Not since the early 2000s, when Hatebreed and Throwdown were mainstays of MTV2’s popular metal showcase Headbanger’s Ball, has hardcore punk been as popular as it is today. Bands like Nails, Code Orange and Twitching Tongues are spearheading this revival, playing passionate and vitriolic sets on bigger and bigger stages across the globe. With their sixth LP, Concrete Confessional, Hatebreed prove that even in a new era of hardcore, they’re as relevant a voice in heavy music as they’ve ever been.
Hatebreed has gone through a gamut of success. At their pinnacle, they were playing on the main stage at Ozzfest. Today, metal has begun to recede back into the fringes of popular music, and as a result, Concrete Confessional is Hatebreed’s first release on an independent label since their debut. The music itself reflects this trajectory. Small technical flourishes, like a guitar solo in “Slaughtered in Their Dreams” or a clean vocal part in “Something’s Off” remind listeners that this is a band that’s charted on the Billboard 200. As a whole, however, the album is made for small venues full of devoted fans who know every word to this punishingly heavy and characteristically anthemic collection of songs.
A major part of what’s made Hatebreed so successful is sticking to their guns. Fans have come to expect songs fueled by adrenaline, with lyrics about empowering the underdog and sticking it to society. They don’t mess with this formula, keeping their tempos quick until a moshworthy breakdown at the end of almost every song. However, after developing their sound for over 20 years, they know how to make things interesting, and throw in punk, thrash and death metal riffs that both change up the pace and keep their sound relevant for a new generation of hardcore fans accustomed to breakdowns that sound like Entombed outtakes.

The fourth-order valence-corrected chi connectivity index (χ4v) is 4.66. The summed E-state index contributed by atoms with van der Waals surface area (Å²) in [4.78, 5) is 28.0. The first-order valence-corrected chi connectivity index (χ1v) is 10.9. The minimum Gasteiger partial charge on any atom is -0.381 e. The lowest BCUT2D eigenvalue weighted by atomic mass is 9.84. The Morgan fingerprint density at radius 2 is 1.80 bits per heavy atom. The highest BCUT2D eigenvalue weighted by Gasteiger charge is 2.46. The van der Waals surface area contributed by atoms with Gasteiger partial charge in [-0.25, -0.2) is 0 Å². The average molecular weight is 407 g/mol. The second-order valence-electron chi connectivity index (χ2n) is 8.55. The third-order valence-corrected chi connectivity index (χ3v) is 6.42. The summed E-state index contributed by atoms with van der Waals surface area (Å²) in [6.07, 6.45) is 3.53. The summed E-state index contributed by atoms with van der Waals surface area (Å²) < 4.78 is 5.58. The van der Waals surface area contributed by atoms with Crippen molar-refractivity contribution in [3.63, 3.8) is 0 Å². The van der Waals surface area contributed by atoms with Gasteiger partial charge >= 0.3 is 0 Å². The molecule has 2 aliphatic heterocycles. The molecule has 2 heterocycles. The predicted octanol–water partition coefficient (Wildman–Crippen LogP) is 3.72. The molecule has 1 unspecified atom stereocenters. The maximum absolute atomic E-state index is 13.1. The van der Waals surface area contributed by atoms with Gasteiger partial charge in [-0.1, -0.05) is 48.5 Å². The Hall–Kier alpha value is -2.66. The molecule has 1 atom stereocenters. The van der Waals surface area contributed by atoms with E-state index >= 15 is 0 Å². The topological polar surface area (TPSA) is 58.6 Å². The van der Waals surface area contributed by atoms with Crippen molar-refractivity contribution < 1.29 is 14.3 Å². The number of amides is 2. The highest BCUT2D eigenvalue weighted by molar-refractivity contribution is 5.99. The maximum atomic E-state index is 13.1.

“The Apex Within,” for example, starts out sounding like D.R.I. with extra distortion, which leads into a series of “woah-oh”s reminiscent of early Glenn Danzig. Typical hardcore riffing then gives way to breakdown that would work on a 90s metallic hardcore album. It all sounds like Hatebreed, but changes of pace like these keep the album fun and interesting, making it easily listenable from start to finish during its brief 33 minute run time.
This small amount of experimentation is possible thanks to the simple and straightforward directive that’s kept Hatebreed consistently good for so long. They both know what their audience wants and how to keep them on their toes. New fans of hardcore who are finding out about the scene through the increasing popularity of bands like Nails will find songs like “Walking the Knife” fit into the current mold of heavy, death metal-tinged hardcore that’s relevant right now. Thanks to a reliable sound defined by bold choices when it matters most, Hatebreed continues to justify the crossover success they earned early in their career with a welcome addition to the pantheon of truly heavy heavy metal albums.